BACKGROUND : Vaginal pessaries are known to be an effective treatment modality for pelvic organ prolapse (POP). Pessaries form an
important part of the physician’s armamentarium in the treatment of POP, but currently many of the factors affecting their successful use
are poorly understood.
OBJECTIVES : To determine the association between pessary retention (PR) at 1 year, and functional pelvic floor morphology, i.e. levator
hiatal distance and area, and levator avulsion.
METHODS : This retrospective study reviewed the records of 73 patients with symptomatic POP at a tertiary urogynaecological centre. This
multi-ethnic cohort had previously been studied for pelvic-floor morphology, had had 4D transperineal pelvic-floor ultrasound, and had
opted for a vaginal pessary as a treatment option.
RESULTS : Our population had a mean age of 59.4 (range 32 - 91) years, and mean body mass index of 29.4 (range 20 - 42) kg/m2, with a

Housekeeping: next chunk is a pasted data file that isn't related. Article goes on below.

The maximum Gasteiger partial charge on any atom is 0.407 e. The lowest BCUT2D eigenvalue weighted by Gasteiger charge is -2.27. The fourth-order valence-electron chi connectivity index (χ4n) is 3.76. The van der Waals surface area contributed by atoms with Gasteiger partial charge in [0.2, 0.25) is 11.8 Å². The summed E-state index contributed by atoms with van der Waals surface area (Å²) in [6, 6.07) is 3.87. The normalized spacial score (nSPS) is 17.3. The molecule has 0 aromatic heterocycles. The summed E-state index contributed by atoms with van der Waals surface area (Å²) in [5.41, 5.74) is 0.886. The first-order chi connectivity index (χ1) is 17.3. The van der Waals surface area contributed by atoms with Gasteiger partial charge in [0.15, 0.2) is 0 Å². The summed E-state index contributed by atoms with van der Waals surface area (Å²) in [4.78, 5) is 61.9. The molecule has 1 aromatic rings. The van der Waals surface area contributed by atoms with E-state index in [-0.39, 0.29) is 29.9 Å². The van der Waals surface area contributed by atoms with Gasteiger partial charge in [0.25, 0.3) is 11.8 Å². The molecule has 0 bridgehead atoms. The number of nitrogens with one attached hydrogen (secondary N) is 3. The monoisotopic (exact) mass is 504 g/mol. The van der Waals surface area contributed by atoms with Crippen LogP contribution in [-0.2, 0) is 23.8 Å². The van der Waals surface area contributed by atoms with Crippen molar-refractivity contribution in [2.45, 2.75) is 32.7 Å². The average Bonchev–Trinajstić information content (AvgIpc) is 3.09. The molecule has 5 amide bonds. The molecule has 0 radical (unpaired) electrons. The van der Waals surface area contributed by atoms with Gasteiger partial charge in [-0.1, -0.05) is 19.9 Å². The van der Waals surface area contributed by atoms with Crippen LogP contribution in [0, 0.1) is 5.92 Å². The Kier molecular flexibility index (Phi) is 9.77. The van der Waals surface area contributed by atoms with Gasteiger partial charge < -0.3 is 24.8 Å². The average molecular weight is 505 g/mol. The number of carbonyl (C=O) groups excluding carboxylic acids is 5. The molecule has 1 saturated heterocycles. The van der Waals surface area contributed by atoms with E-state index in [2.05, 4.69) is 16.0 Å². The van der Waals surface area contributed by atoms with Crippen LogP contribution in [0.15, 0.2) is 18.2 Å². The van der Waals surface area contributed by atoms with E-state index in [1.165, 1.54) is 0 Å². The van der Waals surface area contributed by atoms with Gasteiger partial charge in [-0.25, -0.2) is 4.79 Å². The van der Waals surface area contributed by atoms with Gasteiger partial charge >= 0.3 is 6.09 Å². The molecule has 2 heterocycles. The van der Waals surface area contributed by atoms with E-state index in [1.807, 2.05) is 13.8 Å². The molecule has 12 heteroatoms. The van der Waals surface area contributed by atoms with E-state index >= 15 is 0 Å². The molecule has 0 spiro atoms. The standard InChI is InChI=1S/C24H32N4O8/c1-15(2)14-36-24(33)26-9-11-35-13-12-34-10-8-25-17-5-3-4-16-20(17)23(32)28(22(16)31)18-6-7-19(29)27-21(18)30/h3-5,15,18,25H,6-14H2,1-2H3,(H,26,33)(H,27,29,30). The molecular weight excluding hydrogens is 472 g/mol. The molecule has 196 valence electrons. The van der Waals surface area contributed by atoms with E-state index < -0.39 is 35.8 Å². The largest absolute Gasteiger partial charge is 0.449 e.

mean assessment of stage 3 in the Pelvic Organ Prolapse Quantifications System (POP-Q). The level of prolapse was found to be related
to PR (p=0.077). We further explored this concept using symmetric measures of association (γ=–0.353), indicating that PR decreases
with increasing prolapse severity. PR was also found to be inversely associated with prior pelvic reconstructive surgery (n=63; p=0.055;
γ=–0.417). There was a strong correlation that failed, however, to achieve significance by a small margin (p=0.052) between hiatal
distance on contraction and PR.
CONCLUSION : This study found an inverse relationship between PR and hiatal distance on contraction, prior pelvic surgery and the severity
of prolapse. This was a pilot study with a limited number of participants, and the authors plan a prospective study to further clarify the
association between long-term PR and functional pelvic floor morphology.